From the 'cage' to the Premier League – Eze's rise to the top

“Every day, you’re learning new tricks and creating your own style of play.”

Overcoming rejection after rejection, Crystal Palace midfielder Eberechi Eze puts his rise to the Premier League down to one thing – ‘the cage’.

It was the first place he and many of his friends went after school, as they grew up in Greenwich. The cages are the small enclosed football pitches in south London that have helped develop many top talents – Jadon Sancho, Wilfried Zaha and Callum Hudson-Odoi among them.

Eze learned to be tough, physically and mentally, and to be skilful. Those qualities served him well as he continued to push for a football career after being released by Arsenal, Reading, Fulham and Millwall.

The 22-year-old has now made it to the Premier League, having joined Crystal Palace from QPR on a five-year deal for £19.5m in August.

As he prepares for Saturday’s Premier League trip to Aston Villa, which will be broadcast live on BBC One, Eze can reflect on how the cage shaped him.

He told Football Focus: “For me, it was a huge thing, being able to take that.

“Even though I was in the academy system, I was still going to the cages to play football. I think it shaped me to become the type of player I am and focus on enjoying football as I did when I was a kid.

“You play with older boys as well. You have to be strong and you have to be better. That was the mentality. If you were small and you were young, you had to try to be the best on the ball. For sure, it shaped us to be who we are as young footballers.”

There are few rules in the cages and players, whether they like it or not, are taught to be resilient. Self-expression is the only way to grab the attention and respect of those watching.

Eze said: “You have to do a lot to get the people on the side to scream – by doing a nutmeg or something like that.

“That’s how I’ve always been. I think growing up in London, with all the cages, everyone thrives off of the nutmeg or that skill; that’s what you want to do. Being able to have the opportunity to do it in the Premier League for me is great.”

Eze’s journey has been far from straightforward; having been knocked back by four clubs, he signed for QPR after a successful trial.

What kept him going? “My family and also my love and enjoyment for playing football,” he said.

“I didn’t want to do anything else and I didn’t see myself doing anything else. For me, it was either do this or… I didn’t have any clue about what I was going to do.”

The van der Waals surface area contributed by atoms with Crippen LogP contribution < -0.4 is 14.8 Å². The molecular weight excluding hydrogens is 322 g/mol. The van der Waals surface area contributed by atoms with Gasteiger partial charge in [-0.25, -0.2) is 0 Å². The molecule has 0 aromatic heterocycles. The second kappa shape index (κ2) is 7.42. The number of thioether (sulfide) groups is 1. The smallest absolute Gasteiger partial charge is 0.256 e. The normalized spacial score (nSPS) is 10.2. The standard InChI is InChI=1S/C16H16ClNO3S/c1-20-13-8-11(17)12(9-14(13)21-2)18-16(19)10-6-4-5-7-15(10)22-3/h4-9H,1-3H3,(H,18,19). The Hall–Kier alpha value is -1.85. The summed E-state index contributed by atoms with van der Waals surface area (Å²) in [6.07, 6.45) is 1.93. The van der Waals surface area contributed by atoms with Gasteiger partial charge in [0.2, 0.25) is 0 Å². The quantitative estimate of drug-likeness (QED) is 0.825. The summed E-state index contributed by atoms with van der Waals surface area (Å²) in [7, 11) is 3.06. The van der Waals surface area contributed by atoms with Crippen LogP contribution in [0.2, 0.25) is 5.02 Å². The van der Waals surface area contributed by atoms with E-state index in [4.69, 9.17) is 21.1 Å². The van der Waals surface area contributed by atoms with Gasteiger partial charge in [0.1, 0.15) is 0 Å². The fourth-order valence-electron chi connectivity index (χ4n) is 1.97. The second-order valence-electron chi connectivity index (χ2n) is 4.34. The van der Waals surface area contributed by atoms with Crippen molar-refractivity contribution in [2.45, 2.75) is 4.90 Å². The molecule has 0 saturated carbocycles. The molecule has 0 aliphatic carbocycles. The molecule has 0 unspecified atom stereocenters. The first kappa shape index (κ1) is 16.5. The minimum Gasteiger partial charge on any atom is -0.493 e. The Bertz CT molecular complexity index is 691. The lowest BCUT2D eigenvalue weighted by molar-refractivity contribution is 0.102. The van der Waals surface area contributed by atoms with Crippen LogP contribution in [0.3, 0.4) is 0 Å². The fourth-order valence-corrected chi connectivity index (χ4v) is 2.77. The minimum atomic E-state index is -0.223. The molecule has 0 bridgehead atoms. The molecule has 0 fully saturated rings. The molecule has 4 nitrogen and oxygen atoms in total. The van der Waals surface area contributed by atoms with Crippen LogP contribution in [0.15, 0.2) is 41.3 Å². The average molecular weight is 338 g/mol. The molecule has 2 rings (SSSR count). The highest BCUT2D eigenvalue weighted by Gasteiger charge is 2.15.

The attacking midfielder has hit the ground running at Palace, becoming a regular starter and being lauded by fans for his confident displays.

“I think it comes from when you’re young and you’re playing in these cages with older boys and being able to hold your own,” he said.

“I’ve sort of carried that with me and said to myself that wherever I go and wherever I play, I want to play to enjoy myself. I don’t want to put any type of pressure on myself or any restrictions. I want to feel like I’m enjoying myself as I think that’s when I’m most effective.”

Eze is already drawing comparisons with Zaha. Both grew up in south London, both learned their trade in the cages. Both glide past players with ease.

Zaha suggested earlier this month that the two players were in the same “wavelength”; Eze says the Ivory Coast international has been an inspiration to him.

“It’s been a great privilege because of the type of player he is and the type of person he is,” Eze said. “He’s taken to me so well and made it easy for me to settle in.

“Even our little talks and conversations have improved my understanding of what it’s like being a Premier League player and playing for Palace.

“He’s sort of taken me under his wing, which has been good for me. I’m learning from him; he’s such a great player and with such a similar style. I want to look to him and take the positives from doing that and add them to my game.

“It’s fun because it’s always good to have someone that you know that when you give them the ball he’s going to express himself and do what he wants to do. Then when he passes it back, it’s almost like it makes the other person want to do more.

“You’re always pushing each other to do more things on the pitch, which is at the end of the day is most important.”

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